You can change your “mind database” with some practice.
By using a paper sheet with holes to isolate outside colors. ( grey paper is best)
Or by opening some pictures in a software and use the color-picker to learn what is going on with the color relationship.
Testing yourself to find out the absolute color of your surrounding whenever you can.

Then, colorisation will become much easier, and like a musician able to reproduce a song he heard a the first try,
you’ll develop the Golden eye.

The process of a limited edition indiana jones and the crystal skull poster, by mark raats. please check out his site for more information, more artwork, and more tutorials! Here’s the link to this specific tutorial; i’ll be quoting a little bit of the information here but it is really worth it to go and read the whole thing.

1.

"I prefer to work on MDF board because, not only is it a firm base, but I really like its inherent color – especially when varnished. Using a piece roughly 34 x 25 inches in size I transferred the layout to the board using traditional pencil. The next step was to lay down a wash of general color that would assist me in determining the deeper tones and the underpainted variations.

I chose to use a very limited pallet of colors for this piece (see the list at the foot of this tutorial) and I use Acrylic’s by choice.”

2.

"I dislike a ‘clean’ surface to paint on and in an attempt to drop in a little texture, I liberally splashed the surface of the entire board with drops of watered down paint. NB. I tend to do this only AFTER I have laid out the underpaint because if you do it earlier it’s almost impossible to see the pencil line work through the spots."

3.

"I continued to lay down the paint in progressively thicker layers and I also started to work colored pencil lines into the painting - to enhance some areas of color and to define edges of some shapes. I use a combination of Prisma Color, Faber Castell and Derwent pencils for this."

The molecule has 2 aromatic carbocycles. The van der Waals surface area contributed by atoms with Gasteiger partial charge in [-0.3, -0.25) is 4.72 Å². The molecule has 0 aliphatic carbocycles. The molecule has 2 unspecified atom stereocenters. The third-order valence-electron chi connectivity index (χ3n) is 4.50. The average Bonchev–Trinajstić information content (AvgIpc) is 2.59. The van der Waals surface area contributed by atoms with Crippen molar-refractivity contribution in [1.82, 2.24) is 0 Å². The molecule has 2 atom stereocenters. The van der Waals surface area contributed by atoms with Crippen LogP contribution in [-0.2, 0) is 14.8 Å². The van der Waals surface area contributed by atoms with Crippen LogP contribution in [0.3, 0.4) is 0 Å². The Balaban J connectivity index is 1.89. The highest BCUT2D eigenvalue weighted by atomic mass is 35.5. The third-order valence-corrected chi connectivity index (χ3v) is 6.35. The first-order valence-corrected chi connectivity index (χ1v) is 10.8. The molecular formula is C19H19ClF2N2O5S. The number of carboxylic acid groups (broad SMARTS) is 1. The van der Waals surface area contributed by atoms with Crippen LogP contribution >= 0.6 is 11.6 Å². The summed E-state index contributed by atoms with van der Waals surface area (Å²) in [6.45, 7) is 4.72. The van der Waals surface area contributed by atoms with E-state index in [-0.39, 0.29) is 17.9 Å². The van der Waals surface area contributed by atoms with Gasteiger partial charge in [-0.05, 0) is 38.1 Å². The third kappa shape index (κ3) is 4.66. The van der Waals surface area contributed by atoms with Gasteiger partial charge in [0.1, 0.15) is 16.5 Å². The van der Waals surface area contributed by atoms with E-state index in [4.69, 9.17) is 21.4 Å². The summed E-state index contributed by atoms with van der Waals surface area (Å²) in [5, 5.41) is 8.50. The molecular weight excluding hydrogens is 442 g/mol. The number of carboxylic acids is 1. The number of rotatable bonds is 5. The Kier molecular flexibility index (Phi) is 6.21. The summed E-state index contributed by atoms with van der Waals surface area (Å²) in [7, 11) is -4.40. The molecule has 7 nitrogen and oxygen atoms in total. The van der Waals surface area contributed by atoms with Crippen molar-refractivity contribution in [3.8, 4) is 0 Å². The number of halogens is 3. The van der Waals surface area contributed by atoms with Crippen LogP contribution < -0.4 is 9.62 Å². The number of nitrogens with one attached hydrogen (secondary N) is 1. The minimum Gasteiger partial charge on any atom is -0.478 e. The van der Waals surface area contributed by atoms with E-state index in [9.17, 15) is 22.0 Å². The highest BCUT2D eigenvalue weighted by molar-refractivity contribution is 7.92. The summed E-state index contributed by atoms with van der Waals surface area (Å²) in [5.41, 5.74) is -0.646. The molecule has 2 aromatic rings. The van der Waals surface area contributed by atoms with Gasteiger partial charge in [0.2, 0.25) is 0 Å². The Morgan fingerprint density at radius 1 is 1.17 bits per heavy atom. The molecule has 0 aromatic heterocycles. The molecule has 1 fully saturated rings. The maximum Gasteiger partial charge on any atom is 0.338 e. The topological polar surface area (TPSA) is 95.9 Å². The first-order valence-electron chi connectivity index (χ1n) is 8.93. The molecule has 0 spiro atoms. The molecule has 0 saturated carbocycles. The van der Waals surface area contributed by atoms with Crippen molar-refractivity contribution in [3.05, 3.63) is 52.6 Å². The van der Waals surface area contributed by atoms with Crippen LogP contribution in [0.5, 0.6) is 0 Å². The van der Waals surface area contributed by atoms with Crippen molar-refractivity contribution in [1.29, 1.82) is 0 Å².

5 & 6

The finished painting was finally varnished and scanned and Photoshop was used to clean up the edges and to lay in the Logo and text.

malinfalch:

the process of my elf piece

text-mode:

See how EtheralHalo draws ASCII live, in the Japanese Shift-JIS standard.

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conceptcookie:

CoCo Livestream - Back To Basics - 8.27.2014
Livestream today at 2PM CST(-5GMT) on value shading the latest exercise on basic shapes HERE

tmirai:

fuckingmonsters:

figuring out complicated designs in perspective doesnt have to make you mad so here is good tips to keep in mind. can be used for all kinds of things

Bloody brilliant. Thank you!

pixelatedcrown:

Since I’ve started posting low poly models I’ve been asked a lot about how I make them. Hopefully this video will clear things up! The first half has me explaining techniques and the second is a 2000x speed recording of me making a more complex model (real time: 5 hours)

Things almost every author needs to research

clevergirlhelps:

the-right-writing:

  • How bodies decompose
  • Wilderness survival skills
  • Mob mentality
  • Other cultures
  • What it takes for a human to die in a given situation
  • Common tropes in your genre
  • Average weather for your setting

yoooo

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geibu:

wacom bamboo pen giveaway.

So tomorrow i’m purchasing a new tablet and won’t need my current one any more, so i’ll be giving it away.

It’s not brand new, I’ve used it but it works perfectly fine, so it’s suitable for giving away- especially cause I know a few people who can’t afford one.

  • Rules:
  • don’t have to be following me but it’d be nice!!
  • reblogs only, like as reference.
  • For an extra entry you can tell me why you want to win it or submit a cute fact/joke but that’s not mandatory. 

I’ll add in some cute sketches and drawings for the winner.

I’ll choose the winner when this recieves enough notes, probably next month some time.

If you have any questions, feel free to ask.

i’m not entering this but i’m rebloggin for my followers

(Source: alojs)